The top returning end is senior Jesse Nading (6-5, 263), whose 33 tackles in 2006 were down considerably from his sophomore production. Nading had 56 tackles, 11 for a loss, and four sacks in 2005, numbers the Rams would like to see him replicate as a senior.
Sophomore Tommie Hill (6-6, 225) is listed as Nading's backup but could end up starting opposite him. Hill, who started the final two games of the season, had an impressive freshman campaign. He had 23 tackles, including five for loss, three sacks, two forced fumbles and one recovery.
Junior Wade Landers (6-6, 252) started seven games last season and had 2.5 sacks but will have to work hard to hold off Hill the starting job. Senior Bob Vomhof (6-3, 247) is yet another returning defensive end that can provide production.
The key for CSU's line, which should help the team improve on the respectable 27 sacks it had in 2006, will be improving a run defense that allowed 4.1 yards per carry.
The Rams are set at middle linebacker with the return of junior Jeff Horinek (6-3, 238), entering his third season as a starter. Horinek was fourth on the team in tackles last year with 69, including a career high 10 against Air Force. Senior Nathan Pauly (6-1, 205) and sophomore Matt Hendrick (6-2, 225) are the top reserves. Pauly missed the 2006 season with a wrist injury but has four career starts and 37 tackles to his credit.The questions for CSU's linebacking corps are on the outside. With Luke Adkins and Jon Radford out of eligibility, both spots are open. Sophomore Jake Pottorff (6-4, 244) is atop the weak-side depth chart. Pottorff, who has all-conference talent, started two games and played in nine, finishing with 28 tackles before his season was shortened by a shoulder injury.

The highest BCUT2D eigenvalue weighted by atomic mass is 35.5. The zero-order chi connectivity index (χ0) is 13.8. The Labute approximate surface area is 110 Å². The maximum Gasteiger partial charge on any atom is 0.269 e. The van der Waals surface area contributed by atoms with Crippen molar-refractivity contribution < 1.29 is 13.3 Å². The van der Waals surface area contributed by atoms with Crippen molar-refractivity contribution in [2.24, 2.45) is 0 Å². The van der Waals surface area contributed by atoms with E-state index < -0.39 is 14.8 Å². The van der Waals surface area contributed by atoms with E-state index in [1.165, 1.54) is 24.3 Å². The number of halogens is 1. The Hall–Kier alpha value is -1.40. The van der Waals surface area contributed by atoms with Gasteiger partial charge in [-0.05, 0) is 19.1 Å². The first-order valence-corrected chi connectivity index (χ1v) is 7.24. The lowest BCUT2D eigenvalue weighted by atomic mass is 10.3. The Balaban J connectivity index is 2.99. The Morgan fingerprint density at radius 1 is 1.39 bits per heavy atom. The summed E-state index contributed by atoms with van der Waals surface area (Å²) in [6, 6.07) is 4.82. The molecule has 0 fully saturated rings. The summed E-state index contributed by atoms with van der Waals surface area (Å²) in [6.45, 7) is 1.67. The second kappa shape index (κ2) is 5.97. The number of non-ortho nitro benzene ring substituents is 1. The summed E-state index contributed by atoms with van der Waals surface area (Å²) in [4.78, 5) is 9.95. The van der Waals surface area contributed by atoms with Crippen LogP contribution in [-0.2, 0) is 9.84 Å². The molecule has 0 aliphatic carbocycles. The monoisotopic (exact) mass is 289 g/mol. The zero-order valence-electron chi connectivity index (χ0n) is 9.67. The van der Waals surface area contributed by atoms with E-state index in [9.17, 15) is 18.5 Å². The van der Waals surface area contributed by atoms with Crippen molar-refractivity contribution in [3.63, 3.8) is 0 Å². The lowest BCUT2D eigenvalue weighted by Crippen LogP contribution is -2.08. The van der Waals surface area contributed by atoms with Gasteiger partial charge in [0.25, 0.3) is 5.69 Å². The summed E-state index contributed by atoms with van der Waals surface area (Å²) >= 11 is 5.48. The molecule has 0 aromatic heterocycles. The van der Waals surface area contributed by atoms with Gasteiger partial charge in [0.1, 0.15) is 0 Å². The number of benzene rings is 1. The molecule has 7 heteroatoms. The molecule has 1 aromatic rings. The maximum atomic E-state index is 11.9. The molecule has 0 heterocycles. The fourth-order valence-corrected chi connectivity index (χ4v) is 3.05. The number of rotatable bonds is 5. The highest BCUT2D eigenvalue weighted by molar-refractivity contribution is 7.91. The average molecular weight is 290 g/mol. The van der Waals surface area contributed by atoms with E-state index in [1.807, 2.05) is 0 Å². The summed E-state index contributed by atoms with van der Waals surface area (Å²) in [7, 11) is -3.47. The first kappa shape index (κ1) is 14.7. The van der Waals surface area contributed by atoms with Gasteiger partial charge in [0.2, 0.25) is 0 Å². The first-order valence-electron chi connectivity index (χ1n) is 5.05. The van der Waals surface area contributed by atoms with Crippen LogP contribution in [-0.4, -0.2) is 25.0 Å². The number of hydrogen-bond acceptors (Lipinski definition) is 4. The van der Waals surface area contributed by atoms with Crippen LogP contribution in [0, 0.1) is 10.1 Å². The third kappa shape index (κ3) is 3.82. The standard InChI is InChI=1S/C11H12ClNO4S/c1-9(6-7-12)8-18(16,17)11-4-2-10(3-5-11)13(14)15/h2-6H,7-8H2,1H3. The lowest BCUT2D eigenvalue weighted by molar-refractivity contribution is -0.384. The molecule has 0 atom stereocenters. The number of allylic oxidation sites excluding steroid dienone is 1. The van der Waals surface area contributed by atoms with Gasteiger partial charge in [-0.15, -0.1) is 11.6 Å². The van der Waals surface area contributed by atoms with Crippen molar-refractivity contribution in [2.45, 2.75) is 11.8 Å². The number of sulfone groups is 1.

Pottorff's greatest challenge will probably come from junior John Clark (6-3, 225), a mid-year transfer from Fresno City College. Clark was a two-time all-conference performer at Fresno and should see immediate field time.
Redshirt freshman Alex Williams (6-1, 232) also hopes to figure in the rotation.
On the strong side, sophomore Sedric Patterson (6-1, 231) and redshirt freshman Ricky Brewer (6-2, 216) will battle for the job. Pauly could compete for time on the outside as well.
CSU was good against the pass a year ago, allowing 181.2 yards per game in the pass happy MWC, and should be even better this season. The Rams return all four players that were starting at the end of 2006.Junior Klint Kubiak (6-0, 201) was the team's leading tackler from his free safety spot, making 90 tackles, including six for loss. Kubiak, the son of Houston Texans coach Gary Kubiak, also had an interception and recovered a fumble. He sat out the spring after hip surgery, and his availability for the beginning of the 2007 season is uncertain. Lubick said it was possible Kubiak wouldn't be healthy enough to play until early October, a return date that brings the possibility of a redshirt season, if he suffers a setback.
Junior Mike Pagnotta (6-0, 203) started seven games at strong safety and finished tied for third on the team in tackles with 71, despite missing three games with an injury. Pagnotta, the strong safety, also had eight tackles for loss and three sacks, both of which were second on the team, and a forced fumble. With a season of good health, the playmaking Pagnotta could challenge for all-conference honors.
Sophomore Jake Galusha (5-10, 200) will be Pagnotta's backup. Senior Zac Bryson (6-1, 215) provides Kubiak with support.